I have my website hosted at one location, on a server that also accepts email, and I use Google Apps for mail as my email provider. I've had no problems in the last 18 months, and no reports of email being lost.

This week however, someone using Hotmail has tried emailing me. 25-50% of the emails they send are returned to them, with a "550 relay not permitted" message.

My MX records are correct, and checking the Exim logs on my web server I see that Hotmail is trying to send emails to the A record, because this server can accept email. This appears to be a known problem with Hotmail.

As I can't disable the webserver from accepting mail from Hotmail (since other people use the web server as their email hosting), is there a solution?

  • 4
    You should provide the domain in the future so we can directly look at the issue. Aug 4, 2010 at 15:10

4 Answers 4


Hotmail fails to use proper DNS rules. Hotmail will always try to deliver to the domain's A-record first and will ignore MX-records. If the domain A-record accepts a connection (eg. it runs a mailserver) it will try to deliver the email, which in most cases will not be an issue if the webserver and mail server are the same box.

However, if an domain uses a different mailserver Hotmail will still try to deliver mail to the domain's A-record. If the machine gives a 550 Relay denied Hotmail will fail to deliver the mail. It does NOT try the domain's MX-record.

THe only work around is to firewall port 25, so Hotmail is unable to connect to your port 25. If that fails hotmail will try to resolve the MX-records.

This has been an issue for years, but Hotmail is ignorant.

  • 3
    Do you have any references for this? It doesn't sound right at all.
    – Dan
    Jan 13, 2012 at 13:26
  • 1
    @Dan windowslivehelp.com/… Doesn't sound right, but that's what they do.
    – Smudge
    Jan 13, 2012 at 15:05
  • 1
    @Dan also here groups.google.com/a/googleproductforums.com/forum/…
    – Smudge
    Jan 13, 2012 at 15:06
  • @sam the windowslivehelp link is bad. Would you search it out again and update the link please? Or try searching 'permitted to relay through this server' and see how many people are having trouble.
    – rleir
    Apr 26, 2012 at 13:53
  • Blocking port 25 doesn't work for me, I'm on a shared hosting (Dreamhost) for the main site. Any other ideas? I removed my root A record and that works for mail, but now my root address doesn't resolve. Not sure which is worse to have. Jun 21, 2012 at 3:48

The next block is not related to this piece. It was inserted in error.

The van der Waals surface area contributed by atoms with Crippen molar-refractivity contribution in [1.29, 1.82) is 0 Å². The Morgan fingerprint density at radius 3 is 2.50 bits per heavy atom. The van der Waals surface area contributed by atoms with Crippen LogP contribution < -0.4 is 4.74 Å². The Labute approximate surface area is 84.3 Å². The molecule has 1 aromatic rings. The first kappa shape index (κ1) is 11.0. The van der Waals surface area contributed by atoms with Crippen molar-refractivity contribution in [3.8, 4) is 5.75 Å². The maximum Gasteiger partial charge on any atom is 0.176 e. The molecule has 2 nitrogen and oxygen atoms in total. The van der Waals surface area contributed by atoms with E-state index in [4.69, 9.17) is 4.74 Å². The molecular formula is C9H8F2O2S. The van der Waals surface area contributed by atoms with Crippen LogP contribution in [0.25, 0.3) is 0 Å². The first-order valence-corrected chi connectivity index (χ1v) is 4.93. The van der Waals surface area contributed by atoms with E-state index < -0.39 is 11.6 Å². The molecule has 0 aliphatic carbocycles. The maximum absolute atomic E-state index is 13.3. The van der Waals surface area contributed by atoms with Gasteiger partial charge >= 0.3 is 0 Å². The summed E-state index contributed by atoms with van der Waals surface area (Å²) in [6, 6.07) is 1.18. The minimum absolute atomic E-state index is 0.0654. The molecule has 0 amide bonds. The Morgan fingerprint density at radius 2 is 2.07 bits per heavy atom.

Are you sure that your MX records themselves work consistently?

If for some reason Hotmail can't look up your MX records but can look up your A records, they'll try the latter.

  • Hmm, all the online services I tested were correct. However, pinging my nameservers, it turns out that the first server had disappeared offline and was no longer resolving - looks like I need a more reliable DNS provider. I've updated this and suspect it'll now work as expected.
    – PeterB
    Aug 4, 2010 at 9:00

I highly recommend Google's CheckMX tool.

I've always wondered why some e-mails sent through Hotmail bounced, but this tool showed me an open port 25 on my Web server was what confused Hotmail. So even though it's Hotmail who is to blame, I closed the port and had no issues ever since.

  • Just to be clear, the issue is with hotmail, NOT with opening your port 25. Mail servers that are configured by competent staff should not have this issue.
    – gparent
    Feb 5, 2013 at 19:31
  • I understand, but I do want to receive mail from Hotmail users too, so closing that port on my Web server finally fixed those problems. Feb 5, 2013 at 22:42
  • That's alright, I just found your post slightly misleading in that someone could believe the port caused the issue and not Hotmail's bad handling of MX records.
    – gparent
    Feb 6, 2013 at 2:51

We had this problem too, with Hotmail ignoring MX records. But it seems that the failure was inconsistent. The servers listed below sometimes show up in our logs showing successful delivery, and other times show up in errors returned to senders.

  • blu0-omc2-s9.blu0.hotmail.com []
  • blu0-omc1-s12.blu0.hotmail.com[]
  • bay0-omc4-s24.bay0.hotmail.com[]
  • blu0-omc4-s25.blu0.hotmail.com[]

We have solved the problems. They were due to a DNS server which was often not responding. (though it was at a large web hosting company). When we started using our own DNS service, the problem went away, and we have not seen any errors for a month now.

The 'accepted' answer above is incorrect: Hotmail does make correct use of MX records.

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